Thursday, July 26, 2018


July 29th is coming up in three days. I’ve been reflecting a lot on the fact that Natalie would be turning 13 this year—officially a teenager and another milestone we won’t get to share. This summer I’ve run into some other 13 year-olds, the children of friends whose kids have grown up to become awkward, introverted, and lanky teens… all the endearing things a 13 year-old could be. Seeing these kids now—kids who I knew way back when they were toddlers, when Natalie and I would drop off Roslyn as East Side Nursery School—sometimes stops me in my tracks. It’s an odd perception of time because these kids are now going into the eighth grade (!!), but Natalie is and will forever be a little 1½ year-old girl. How is this possible?! The perception of time is so subjective and changes constantly. I look at Roslyn, now heading into her sophomore year and it feels just right. I’ve watched her grow up into the confident, sensitive, and loving young woman she is each and every day—and though sometimes it does feel like time is moving too fast, it also feels absolutely perfect.

I have written about this before—wondering what Natalie would be like. But this year, another milestone birthday, it strikes a bit harder. What would her passion be? Music? Sports? What would be her favorite subjects in school? Would she like math and science? Or maybe art? Or Spanish? Would she follow in her sister’s footsteps and love theater or would she be playing bass in her own punk band? Or maybe it would be something else entirely that I can’t even begin to conjure in my brain. And what would she look like? She had the best giggle, I wonder what her voice and laughter would sound like. I can imagine, but then I just can’t. It’s a strange paradox—and sometimes it just hurts too much to think about it. More than 11 years ago, the universe decided that we wouldn’t ever get to know these things, and Natalie’s life was taken away. We were all robbed of the beauty, joy, and amazing amount of fun she brought to the world. I can only imagine now that she would still be wreaking havoc, only on a bigger scale—doing all of the things a 13 year-old girl should do. It is forever heartbreaking that she can't.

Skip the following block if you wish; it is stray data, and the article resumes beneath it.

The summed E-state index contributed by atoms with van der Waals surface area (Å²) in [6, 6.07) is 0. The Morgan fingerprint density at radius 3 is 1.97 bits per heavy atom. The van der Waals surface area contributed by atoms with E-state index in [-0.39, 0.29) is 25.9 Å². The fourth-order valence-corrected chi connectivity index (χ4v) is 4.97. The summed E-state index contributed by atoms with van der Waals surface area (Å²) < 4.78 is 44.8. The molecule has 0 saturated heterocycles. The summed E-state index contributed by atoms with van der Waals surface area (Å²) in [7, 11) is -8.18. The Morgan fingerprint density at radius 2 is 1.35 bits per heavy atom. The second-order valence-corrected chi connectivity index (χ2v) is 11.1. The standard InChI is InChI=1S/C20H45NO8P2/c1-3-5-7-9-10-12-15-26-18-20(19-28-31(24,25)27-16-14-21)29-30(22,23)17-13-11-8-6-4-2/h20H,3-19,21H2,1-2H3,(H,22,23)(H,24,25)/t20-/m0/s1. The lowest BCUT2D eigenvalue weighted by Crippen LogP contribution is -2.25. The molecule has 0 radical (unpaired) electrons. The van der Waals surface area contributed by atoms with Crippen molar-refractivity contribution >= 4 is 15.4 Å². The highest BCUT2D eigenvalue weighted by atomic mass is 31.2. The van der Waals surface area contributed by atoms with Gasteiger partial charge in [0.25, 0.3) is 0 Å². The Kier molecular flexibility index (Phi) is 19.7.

Since 2007, I’ve never been comfortable with the idea of saying “happy birthday” to Natalie, but I am starting to think about it in a new way. It always felt awkward, because the truth is, she is gone and there is nothing happy about that. Instead I would acknowledge her birthday by honoring the day she made her grand entrance into the world and celebrating her beautiful, happy life and all of the love she brought to our lives. I’ve said this before and I’ll say it again: for all the indescribable pain I have suffered as a result of losing Natalie, I wouldn’t trade it for anything. I am so, so, sooooo happy Natalie was born. I love you, sweet girl—soooo much! Happy Birthday.